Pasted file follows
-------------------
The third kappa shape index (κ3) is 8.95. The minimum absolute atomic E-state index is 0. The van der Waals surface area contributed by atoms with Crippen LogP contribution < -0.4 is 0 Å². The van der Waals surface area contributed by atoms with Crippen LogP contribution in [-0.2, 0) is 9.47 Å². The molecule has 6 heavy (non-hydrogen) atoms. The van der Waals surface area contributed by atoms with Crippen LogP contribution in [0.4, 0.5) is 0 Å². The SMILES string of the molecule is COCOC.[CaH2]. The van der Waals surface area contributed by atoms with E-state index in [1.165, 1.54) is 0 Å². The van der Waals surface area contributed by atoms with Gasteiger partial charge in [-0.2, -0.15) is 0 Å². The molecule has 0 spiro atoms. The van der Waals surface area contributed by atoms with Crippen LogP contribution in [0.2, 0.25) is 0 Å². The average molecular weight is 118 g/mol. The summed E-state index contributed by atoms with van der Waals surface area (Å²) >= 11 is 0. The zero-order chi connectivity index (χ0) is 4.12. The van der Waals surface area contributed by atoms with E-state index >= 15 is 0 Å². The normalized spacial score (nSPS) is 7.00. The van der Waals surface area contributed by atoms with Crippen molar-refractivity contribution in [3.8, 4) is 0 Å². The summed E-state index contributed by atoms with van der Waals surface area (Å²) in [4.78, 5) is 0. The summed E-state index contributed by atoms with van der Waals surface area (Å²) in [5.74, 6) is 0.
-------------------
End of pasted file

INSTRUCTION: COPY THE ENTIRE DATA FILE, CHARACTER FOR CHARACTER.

The third kappa shape index (κ3) is 8.95. The minimum absolute atomic E-state index is 0. The van der Waals surface area contributed by atoms with Crippen LogP contribution < -0.4 is 0 Å². The van der Waals surface area contributed by atoms with Crippen LogP contribution in [-0.2, 0) is 9.47 Å². The molecule has 6 heavy (non-hydrogen) atoms. The van der Waals surface area contributed by atoms with Crippen LogP contribution in [0.4, 0.5) is 0 Å². The SMILES string of the molecule is COCOC.[CaH2]. The van der Waals surface area contributed by atoms with E-state index in [1.165, 1.54) is 0 Å². The van der Waals surface area contributed by atoms with Gasteiger partial charge in [-0.2, -0.15) is 0 Å². The molecule has 0 spiro atoms. The van der Waals surface area contributed by atoms with Crippen LogP contribution in [0.2, 0.25) is 0 Å². The average molecular weight is 118 g/mol. The summed E-state index contributed by atoms with van der Waals surface area (Å²) >= 11 is 0. The zero-order chi connectivity index (χ0) is 4.12. The van der Waals surface area contributed by atoms with E-state index >= 15 is 0 Å². The normalized spacial score (nSPS) is 7.00. The van der Waals surface area contributed by atoms with Crippen molar-refractivity contribution in [3.8, 4) is 0 Å². The summed E-state index contributed by atoms with van der Waals surface area (Å²) in [4.78, 5) is 0. The summed E-state index contributed by atoms with van der Waals surface area (Å²) in [5.74, 6) is 0.